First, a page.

Monday January 22, 2001 Page G-2
European Commission to Sue Three Members
Over Reduced Fuel Taxes for Truck Drivers
BRUSSELS--The European Commission said Jan. 19 it will initiate legal action against Italy, France, and the Netherlands after European Union finance ministers failed in their
attempt to reach an agreement on phasing out preferential excise taxes on fuel for truck drivers.
The reductions in fuel taxes for truck drivers by EU member states were granted after the road haulers blocked roads and ports when gas and diesel prices took a big jump in
September. The excise fuel tax exemptions is one of 96 different preferential schemes that the Commission expected the Council of Economic and Finance Ministers to agree to phase out.
"Thirty-six of the 96 preferential schemes that we expected an agreement on ... are illegal as of Jan. 1," said Taxation Commission Frits Bolkestein. "We have held
back from taking any legal action even though it is our responsibility to do so. The Commission showed flexibility in allowing a legal limbo to start on Dec. 31 but the Commission cannot allow a legal limbo to
continue until the cows come home. Therefore we must begin legal action."
The exemptions for fuel taxes are the most controversial, especially since they carry environmental implications. The Commission has been arguing for several years that, if the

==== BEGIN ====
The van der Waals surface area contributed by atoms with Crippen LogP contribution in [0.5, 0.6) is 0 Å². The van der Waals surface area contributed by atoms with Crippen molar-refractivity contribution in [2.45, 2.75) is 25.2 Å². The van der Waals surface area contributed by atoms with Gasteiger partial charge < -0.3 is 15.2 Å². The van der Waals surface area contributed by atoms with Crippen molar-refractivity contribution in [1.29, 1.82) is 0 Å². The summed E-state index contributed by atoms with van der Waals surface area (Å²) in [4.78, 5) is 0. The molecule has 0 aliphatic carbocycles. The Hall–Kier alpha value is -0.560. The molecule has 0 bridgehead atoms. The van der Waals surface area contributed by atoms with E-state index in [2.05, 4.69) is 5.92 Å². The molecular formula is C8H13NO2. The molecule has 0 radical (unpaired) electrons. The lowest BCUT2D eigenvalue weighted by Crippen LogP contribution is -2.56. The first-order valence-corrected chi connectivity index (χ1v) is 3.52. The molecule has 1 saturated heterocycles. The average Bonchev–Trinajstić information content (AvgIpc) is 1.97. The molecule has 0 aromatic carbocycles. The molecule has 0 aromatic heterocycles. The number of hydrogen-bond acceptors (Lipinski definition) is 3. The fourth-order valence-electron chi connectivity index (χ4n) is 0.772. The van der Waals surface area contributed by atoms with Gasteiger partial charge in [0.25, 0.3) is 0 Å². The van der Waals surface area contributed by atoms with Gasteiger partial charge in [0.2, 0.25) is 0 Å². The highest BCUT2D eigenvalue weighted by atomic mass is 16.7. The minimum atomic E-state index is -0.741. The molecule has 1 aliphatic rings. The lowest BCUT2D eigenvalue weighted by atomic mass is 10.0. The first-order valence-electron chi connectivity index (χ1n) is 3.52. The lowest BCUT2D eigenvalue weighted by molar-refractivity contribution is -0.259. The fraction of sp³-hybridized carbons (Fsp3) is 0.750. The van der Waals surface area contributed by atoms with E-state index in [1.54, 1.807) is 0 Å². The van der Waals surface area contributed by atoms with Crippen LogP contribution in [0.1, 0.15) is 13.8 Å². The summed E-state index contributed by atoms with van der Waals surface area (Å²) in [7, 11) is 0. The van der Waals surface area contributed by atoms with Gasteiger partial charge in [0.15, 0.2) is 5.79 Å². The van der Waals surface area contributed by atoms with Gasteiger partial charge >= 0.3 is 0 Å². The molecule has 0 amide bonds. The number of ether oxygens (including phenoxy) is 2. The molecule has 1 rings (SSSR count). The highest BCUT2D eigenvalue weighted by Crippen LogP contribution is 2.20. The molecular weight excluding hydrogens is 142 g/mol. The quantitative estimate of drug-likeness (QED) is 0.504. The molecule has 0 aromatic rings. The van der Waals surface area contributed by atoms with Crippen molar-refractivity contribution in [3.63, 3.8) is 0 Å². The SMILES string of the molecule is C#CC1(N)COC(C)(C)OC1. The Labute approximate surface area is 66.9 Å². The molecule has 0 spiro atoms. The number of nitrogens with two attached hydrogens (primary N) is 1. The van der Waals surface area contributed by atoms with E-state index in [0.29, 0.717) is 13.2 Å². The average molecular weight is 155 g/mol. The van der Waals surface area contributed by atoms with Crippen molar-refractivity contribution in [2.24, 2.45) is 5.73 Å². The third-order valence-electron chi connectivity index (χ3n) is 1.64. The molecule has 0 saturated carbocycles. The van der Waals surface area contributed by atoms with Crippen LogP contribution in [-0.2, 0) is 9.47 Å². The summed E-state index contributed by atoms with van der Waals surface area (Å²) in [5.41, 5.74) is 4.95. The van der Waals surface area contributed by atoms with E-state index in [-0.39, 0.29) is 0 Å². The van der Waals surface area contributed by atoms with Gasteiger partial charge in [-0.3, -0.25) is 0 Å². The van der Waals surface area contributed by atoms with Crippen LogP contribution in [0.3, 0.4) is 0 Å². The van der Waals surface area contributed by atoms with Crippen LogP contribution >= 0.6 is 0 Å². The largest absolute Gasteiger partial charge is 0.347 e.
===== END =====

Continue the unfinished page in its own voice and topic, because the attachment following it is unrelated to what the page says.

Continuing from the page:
European Union is to meet its Kyoto Protocol commitments to reduce greenhouse gas reductions, it must eliminate all exemptions to the mineral oil tax. This is especially true of those in the transport sector because
it is the largest source of growing greenhouse emissions in the European Union, Bolkestein said.
The major sticking point in the negotiations among finance ministers was a demand by Germany that an agreement be reached on specific figures limiting the reduced excise duties to
a maximum number of liters of fuel per truck, the Commission said. Other countries insisted on a two-year transition period to phase out the exemptions but countries led by France and Ireland were opposed.
Sweden, which took over the rotating EU presidency Jan. 1, said it will continue negotiations on the issue in the next several weeks and hoped to gain an accord on the issue in